orientalism revisited > 03/11/06

Rider Haggard’s fin-de-siècle novel She is an adventure novel, an early Indiana Jones, of the colonial age. She is short for She who must be obeyed, a white queen whose name is Ayesha and the protagonist of the novel. In the novel, a Cambridge professor travels to the heart of darkness (yes, Conrad is here too) that is SHE.

Jung thought of her as a female archetype, the anima, femininity, the Mother, and yes, She can definitely be read as a journey towards the all-devouring Mother, the darkness of lust and power, a site of repulsion/fascination, a common image of Africa, and of orientalism in Edward Said’s sense. That this imagery is still alive and by no means restricted to the fin-de-siècle we can witness in popular culture today, for instance in Marlon Brando’s Vietnamese shrine in Apocalypse Now, which is an adaption of Conrad’s novel The Heart of Darkness. While the setting has changed from the Congo to Vietnam, the journey to ”the horror” at the heart of darkness remains the same.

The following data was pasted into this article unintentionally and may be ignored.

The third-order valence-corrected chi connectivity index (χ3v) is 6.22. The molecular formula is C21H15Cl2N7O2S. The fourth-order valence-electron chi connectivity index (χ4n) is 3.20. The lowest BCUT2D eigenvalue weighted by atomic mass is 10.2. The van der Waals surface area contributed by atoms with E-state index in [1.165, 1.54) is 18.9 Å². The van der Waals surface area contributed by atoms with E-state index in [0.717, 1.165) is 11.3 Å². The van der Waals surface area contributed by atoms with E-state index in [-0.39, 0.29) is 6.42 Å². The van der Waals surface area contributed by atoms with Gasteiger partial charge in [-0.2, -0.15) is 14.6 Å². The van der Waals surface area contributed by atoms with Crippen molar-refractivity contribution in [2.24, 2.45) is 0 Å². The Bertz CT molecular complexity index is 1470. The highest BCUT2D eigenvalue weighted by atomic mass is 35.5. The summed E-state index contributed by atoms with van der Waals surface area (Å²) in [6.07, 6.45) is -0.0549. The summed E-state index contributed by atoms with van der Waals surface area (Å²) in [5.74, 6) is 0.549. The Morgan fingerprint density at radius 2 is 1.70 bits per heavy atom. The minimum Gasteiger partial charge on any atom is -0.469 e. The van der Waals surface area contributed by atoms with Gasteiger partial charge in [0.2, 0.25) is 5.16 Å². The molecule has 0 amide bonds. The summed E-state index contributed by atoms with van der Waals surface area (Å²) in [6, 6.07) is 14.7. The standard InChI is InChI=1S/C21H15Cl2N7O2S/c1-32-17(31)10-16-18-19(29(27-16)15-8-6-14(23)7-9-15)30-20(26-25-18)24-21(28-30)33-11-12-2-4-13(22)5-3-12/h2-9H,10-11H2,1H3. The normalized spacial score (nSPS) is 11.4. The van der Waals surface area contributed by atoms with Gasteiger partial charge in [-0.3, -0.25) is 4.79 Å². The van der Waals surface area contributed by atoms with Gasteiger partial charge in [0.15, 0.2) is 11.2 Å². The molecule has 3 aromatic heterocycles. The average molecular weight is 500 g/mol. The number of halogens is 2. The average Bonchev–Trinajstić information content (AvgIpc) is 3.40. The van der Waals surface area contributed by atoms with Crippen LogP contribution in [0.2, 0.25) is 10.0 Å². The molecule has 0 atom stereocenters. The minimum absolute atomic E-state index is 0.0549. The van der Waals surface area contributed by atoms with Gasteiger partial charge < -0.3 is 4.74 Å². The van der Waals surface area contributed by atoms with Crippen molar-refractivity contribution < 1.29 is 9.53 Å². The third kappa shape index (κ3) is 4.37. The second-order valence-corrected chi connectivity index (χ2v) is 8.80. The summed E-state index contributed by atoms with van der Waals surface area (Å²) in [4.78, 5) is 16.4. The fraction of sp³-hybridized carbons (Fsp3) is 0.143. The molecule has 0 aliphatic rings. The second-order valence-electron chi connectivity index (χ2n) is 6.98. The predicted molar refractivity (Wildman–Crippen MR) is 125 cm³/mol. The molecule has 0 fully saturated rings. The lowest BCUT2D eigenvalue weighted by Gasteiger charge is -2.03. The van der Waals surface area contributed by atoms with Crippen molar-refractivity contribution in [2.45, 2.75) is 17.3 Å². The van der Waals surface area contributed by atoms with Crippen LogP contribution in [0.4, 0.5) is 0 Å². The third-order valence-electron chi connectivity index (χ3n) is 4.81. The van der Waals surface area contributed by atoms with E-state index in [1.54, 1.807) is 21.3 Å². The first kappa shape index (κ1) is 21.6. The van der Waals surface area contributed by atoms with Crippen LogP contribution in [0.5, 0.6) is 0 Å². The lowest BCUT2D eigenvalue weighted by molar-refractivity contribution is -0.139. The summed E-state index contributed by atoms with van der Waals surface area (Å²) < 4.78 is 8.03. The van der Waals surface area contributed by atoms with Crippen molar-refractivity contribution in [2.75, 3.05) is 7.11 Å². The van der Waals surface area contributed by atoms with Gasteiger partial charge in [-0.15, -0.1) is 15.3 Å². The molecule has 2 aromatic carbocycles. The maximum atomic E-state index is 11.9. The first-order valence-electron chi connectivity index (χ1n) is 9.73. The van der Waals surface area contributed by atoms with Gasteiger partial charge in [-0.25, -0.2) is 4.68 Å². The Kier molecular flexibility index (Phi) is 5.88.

The Jungian unconscious must here be regarded as a reification of the unconscious as it inscribes the unconscious within categories such as archetypes that are part of a supposed collective unconscious. In doing so, he ontologizes the unconscious and the real. Such a view can only foreclose the mind’s free association and interpretation and, in the process, reduce the speaking subject to a mute object, a fantasm of the mind.


Haggard, Henry Rider. She. Oxford UP, 1991.

Brunner, Cornelia. "Anima as Fate." Jungian Classics Series, no. 9, Spring Publications, 1986.

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